Speaking of big players, I tried to pin McAndrews down on what the future will hold for Microsoft, his former employer, in digital advertising. “They’re behind, and they’re going to be a significant player,” he says. “They’re clearly focused on the online advertising area…They’ve turned the barrel towards search, they brought Qi Lu in [as president of the online services group]. I see them as a potential acquirer of companies we might invest in.”
Of course, McAndrews knows a few things about selling a company to Microsoft. The key in the 2007 aQuantive deal, he says, is that “we were building a company and we were very excited, it had long-term potential. We weren’t building it to sell to anyone. But we knew we’d be valuable to someone. We kept an eye on the strategic landscape. We were always aware that Google and Microsoft and Yahoo were large companies, and potentially could be threatened or feel complementary. When Google bought DoubleClick, that was a significant change in the landscape.”
He says aQuantive was fortunate to have a strong technology position and multiple bidders. “It was a great time and a great fit.” He adds that the integration of aQuantive within Microsoft, which some observers predicted would be a difficult one (in part because it involved an ad technology platform, an ad network, and a marketing agency), “went well” despite some “differences in culture.” (In the past year, though, there has been an exodus of former aQuantive execs from Microsoft; the latest is Scott Howe, vice president in the advertiser and publisher solutions group, who is leaving the company next month and will be succeeded by Rik van der Kooi.)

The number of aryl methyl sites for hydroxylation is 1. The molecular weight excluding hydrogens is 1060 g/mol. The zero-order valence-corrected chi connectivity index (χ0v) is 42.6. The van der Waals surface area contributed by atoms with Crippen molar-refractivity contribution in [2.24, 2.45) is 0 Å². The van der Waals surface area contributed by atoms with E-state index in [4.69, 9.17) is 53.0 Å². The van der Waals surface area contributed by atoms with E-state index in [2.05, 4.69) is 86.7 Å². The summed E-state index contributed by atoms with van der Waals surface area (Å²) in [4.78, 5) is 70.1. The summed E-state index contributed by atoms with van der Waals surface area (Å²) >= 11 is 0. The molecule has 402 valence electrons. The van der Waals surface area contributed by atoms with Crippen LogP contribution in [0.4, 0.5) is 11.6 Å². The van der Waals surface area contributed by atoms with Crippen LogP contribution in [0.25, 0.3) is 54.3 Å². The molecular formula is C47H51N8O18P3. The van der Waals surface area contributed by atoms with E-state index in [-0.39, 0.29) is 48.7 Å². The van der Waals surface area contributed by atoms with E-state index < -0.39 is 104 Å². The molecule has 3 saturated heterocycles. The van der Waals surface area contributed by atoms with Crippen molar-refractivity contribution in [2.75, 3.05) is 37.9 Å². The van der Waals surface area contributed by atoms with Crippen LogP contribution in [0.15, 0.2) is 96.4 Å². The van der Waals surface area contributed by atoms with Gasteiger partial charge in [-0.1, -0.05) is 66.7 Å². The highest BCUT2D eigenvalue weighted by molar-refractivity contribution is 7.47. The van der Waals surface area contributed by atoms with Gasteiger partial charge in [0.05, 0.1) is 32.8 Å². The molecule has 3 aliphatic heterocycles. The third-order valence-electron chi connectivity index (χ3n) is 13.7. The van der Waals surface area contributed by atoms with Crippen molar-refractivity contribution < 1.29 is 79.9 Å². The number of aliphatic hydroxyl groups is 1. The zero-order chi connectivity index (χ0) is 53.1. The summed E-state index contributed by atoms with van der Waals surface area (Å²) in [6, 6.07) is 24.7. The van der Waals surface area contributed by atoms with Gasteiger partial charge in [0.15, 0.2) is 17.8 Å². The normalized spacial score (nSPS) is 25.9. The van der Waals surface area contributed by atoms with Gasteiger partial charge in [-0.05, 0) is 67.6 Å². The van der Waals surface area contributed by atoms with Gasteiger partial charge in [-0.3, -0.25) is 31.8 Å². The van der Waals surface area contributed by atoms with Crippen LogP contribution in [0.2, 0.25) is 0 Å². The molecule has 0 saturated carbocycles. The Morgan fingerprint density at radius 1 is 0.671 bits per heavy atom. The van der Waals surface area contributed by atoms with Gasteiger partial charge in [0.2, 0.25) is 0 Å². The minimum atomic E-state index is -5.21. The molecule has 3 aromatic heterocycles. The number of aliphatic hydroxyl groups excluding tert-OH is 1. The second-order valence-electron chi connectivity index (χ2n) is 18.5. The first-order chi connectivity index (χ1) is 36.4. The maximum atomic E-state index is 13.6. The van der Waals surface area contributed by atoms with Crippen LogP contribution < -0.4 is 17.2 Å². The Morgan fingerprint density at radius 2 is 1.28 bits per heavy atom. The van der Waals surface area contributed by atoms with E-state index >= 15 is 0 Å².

As a new VC, McAndrews says he thinks venture capital has a bright future. But there’s no question that some contraction of the industry is already occurring. “There was too much money in the system,” he says. “In 1999 and the 2000s, there were too many firms chasing too few great companies…What we will see is people investing less in venture. Our [limited partners] and others’, colleges and pension funds, when the downturn came, saw their liquid assets had to be spent, so non-liquid assets became an even larger percentage of their investment portfolio than they’re supposed to be.”
Indeed, there have been various reports predicting that anywhere from half to three-quarters of all VC firms will disappear in the next five to 10 years. This, McAndrews says, is “unfortunate” but probably healthy in the long run.